Tales on the Mississippi | Sharon Henry
“Life in Memphis is good, man,” Ron tells us, “especially if you like barbeque, catfish and good blues. I’ve been in the military, been to different states, been over to Japan, but ain’t nothing like home. Memphis, it’s in my blood, it’s in my DNA.”
Elvis Presley Would Drive In
A feel good vibe struck me the moment we arrived in the city, it’s got a special ‘je ne sais quoi.’ We are sat here on a promenade in the late morning sun, overlooking the Mississippi river, and a local trio are giving endorsements of how great their town is.
The camera is such a conversation starter, not literally of course, but its sexy, professional looks always draw attention. That’s how we met Ron, Irvin and Harry whilst out on their Sunday morning stroll in Memphis, Tennessee, two in wheelchairs the other on a bike. We started chatting after they made a passing comment about the camera.
“We’re not just about blues,” Harry points out. “We the home of soul, we have Stax Records, we got RnB, jazz, and the King of Rock ‘n’ Roll, Elvis Presley.” In fact a main attraction here in Memphis is Elvis’ mansion, Graceland.
“I’ve seen Elvis Presley several times,” reminisces Harry, “he from Memphis, sooner or later you’d eventually pass by him. You could be working at a service station and he’d pull up.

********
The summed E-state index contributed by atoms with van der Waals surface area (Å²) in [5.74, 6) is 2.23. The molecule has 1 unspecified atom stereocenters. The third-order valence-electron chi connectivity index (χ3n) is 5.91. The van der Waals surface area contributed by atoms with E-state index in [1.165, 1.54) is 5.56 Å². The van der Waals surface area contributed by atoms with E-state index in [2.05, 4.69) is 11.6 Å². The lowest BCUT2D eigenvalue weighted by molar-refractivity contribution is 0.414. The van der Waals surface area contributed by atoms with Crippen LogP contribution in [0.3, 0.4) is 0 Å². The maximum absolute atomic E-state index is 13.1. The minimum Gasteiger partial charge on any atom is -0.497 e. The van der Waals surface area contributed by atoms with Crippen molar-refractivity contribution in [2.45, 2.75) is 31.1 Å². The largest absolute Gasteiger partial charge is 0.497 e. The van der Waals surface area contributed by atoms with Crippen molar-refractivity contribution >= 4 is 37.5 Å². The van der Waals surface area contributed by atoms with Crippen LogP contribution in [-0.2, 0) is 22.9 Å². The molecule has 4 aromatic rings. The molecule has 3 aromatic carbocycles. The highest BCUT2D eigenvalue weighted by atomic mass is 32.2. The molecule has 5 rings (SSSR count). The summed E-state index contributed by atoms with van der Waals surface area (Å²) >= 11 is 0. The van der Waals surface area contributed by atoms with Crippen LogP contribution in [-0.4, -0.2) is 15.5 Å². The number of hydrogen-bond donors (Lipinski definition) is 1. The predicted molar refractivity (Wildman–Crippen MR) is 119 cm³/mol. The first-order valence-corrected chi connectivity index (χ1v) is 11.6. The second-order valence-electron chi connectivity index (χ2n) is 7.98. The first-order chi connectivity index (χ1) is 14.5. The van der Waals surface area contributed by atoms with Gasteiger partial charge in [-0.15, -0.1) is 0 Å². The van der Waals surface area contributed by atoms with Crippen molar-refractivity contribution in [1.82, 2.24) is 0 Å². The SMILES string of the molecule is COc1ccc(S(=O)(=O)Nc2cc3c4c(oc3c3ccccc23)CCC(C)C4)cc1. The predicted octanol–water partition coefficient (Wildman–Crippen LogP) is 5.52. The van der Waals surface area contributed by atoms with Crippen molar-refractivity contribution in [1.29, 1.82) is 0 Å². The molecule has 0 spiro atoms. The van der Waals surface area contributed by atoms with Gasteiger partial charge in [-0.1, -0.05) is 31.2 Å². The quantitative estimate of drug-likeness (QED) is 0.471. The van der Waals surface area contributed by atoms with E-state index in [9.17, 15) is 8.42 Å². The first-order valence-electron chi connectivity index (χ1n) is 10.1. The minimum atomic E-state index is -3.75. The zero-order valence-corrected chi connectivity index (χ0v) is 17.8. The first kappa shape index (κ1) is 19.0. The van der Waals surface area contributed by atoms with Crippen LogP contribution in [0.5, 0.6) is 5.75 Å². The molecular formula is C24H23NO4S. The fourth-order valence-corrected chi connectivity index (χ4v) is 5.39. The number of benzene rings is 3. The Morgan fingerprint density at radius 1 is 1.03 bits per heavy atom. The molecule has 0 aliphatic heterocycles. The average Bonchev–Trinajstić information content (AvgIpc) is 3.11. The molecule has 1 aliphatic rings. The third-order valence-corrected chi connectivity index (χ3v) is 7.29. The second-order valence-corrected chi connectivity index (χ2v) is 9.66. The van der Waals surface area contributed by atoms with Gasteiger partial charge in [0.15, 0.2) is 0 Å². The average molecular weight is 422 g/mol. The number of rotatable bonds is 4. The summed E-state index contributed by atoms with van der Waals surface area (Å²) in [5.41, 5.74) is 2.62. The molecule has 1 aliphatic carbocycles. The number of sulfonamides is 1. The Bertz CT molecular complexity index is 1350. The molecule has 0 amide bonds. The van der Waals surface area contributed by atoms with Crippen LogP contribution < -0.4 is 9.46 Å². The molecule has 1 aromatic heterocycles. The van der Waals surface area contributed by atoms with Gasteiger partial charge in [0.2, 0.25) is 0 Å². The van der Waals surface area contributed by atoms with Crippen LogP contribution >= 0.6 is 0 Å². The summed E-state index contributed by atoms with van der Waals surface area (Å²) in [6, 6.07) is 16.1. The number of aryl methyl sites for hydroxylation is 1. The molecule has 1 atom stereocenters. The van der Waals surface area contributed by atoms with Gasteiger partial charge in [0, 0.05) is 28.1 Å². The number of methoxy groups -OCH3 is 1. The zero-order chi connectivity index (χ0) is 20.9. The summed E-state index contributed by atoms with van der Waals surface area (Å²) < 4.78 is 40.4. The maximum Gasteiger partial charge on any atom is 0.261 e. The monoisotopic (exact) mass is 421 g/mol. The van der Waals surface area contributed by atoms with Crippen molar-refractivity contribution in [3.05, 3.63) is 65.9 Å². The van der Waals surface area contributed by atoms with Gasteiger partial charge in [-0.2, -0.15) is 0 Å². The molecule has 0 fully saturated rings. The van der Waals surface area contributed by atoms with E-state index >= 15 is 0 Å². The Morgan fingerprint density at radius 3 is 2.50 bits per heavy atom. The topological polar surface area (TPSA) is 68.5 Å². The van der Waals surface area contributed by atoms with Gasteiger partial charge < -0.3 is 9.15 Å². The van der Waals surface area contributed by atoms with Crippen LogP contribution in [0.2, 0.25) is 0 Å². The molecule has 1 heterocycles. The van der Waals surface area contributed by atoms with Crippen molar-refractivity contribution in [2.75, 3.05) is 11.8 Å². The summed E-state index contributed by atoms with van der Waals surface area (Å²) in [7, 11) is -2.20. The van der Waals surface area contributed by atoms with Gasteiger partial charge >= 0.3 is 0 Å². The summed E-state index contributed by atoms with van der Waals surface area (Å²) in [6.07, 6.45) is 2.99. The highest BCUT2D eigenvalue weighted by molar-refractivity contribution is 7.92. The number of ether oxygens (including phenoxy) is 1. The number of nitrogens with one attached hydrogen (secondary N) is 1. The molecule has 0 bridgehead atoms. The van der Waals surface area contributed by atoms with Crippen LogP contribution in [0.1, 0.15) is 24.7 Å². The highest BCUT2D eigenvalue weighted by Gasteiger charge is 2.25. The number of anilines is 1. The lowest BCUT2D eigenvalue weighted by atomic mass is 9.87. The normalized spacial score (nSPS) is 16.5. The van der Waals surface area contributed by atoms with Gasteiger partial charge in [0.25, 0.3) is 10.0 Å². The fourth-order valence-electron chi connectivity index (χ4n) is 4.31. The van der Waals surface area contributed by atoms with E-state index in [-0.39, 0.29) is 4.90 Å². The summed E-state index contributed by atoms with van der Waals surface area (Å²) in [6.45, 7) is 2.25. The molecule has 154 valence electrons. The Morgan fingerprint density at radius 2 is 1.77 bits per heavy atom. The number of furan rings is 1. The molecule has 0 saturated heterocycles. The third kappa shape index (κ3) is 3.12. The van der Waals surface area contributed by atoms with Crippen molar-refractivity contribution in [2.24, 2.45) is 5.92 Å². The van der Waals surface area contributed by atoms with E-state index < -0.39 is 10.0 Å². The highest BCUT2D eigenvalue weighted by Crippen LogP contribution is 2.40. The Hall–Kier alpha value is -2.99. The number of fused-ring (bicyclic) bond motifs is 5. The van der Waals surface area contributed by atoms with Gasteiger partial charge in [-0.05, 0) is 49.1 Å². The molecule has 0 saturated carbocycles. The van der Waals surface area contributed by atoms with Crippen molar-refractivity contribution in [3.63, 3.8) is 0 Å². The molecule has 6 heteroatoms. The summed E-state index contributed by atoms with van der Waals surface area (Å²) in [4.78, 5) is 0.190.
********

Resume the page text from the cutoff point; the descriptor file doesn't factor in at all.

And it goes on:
Assassination Of Dr Martin Luther King Jr
“Martin Luther King got killed here in Memphis. Right about three, four blocks from here, it used to be a motel called ‘Lorraine Motel.’ It’s a museum now.
“I went to his last speech here in Memphis back in ’68,” Harry says quite unassumingly. Goosebumps race down my arms. “I was ’bout 17 years old then,” he continues.
“He came for a garbage strike. He had that speech here in Memphis, next day he got killed.”
That earth-shattering moment happened on 4 April, 1968, a day after Dr Martin Luther King Jr gave his prophetic ‘I’ve been to the mountain top’ speech.
Of course, we want to know what it was like to have witnessed the great man at work. “Hey, it was something else,” Harry nods.
Ron pipes in, “The day he died I never seen my mama cry so much. It came on the news and my mama started crying like a baby. I was eight years old then. I was like, ‘wow,’ I had never seen my mama cry. That really hurt.”
“It was my birthday,” adds Irvin, “I was four.”
“Next morning riots broke out like crazy,” remembers Harry. “It lasted for about two or three days.”
“They Can’t Put Me In Jail Now!”
The assassination of Dr Martin Luther King Jr rocked the world. We ask Harry how he had felt at the time. “I did the same thing everybody else did. I picked up bricks, bottles and everything.” At this point his buddies give him a nudge to check this confession doesn’t land him in trouble. “It’s too late, they can’t put me in jail now!” he chuckles. “But the morning after he got killed, oh man, the people they went nuts.”
“I was a child then but for me the experience was like yesterday,” says Ron. “You can’t forget nothing like that.”
“Yeah you were in your first pamper!” teases Harry, shaking his head.
We sit here some more on the Mississippi sharing stories. The trio recommend we visit Stax’s museum, BB King museum, eat at the Southern Hen restaurant and listen to live music in the park on Beale Street. Then they continue their wander along the river.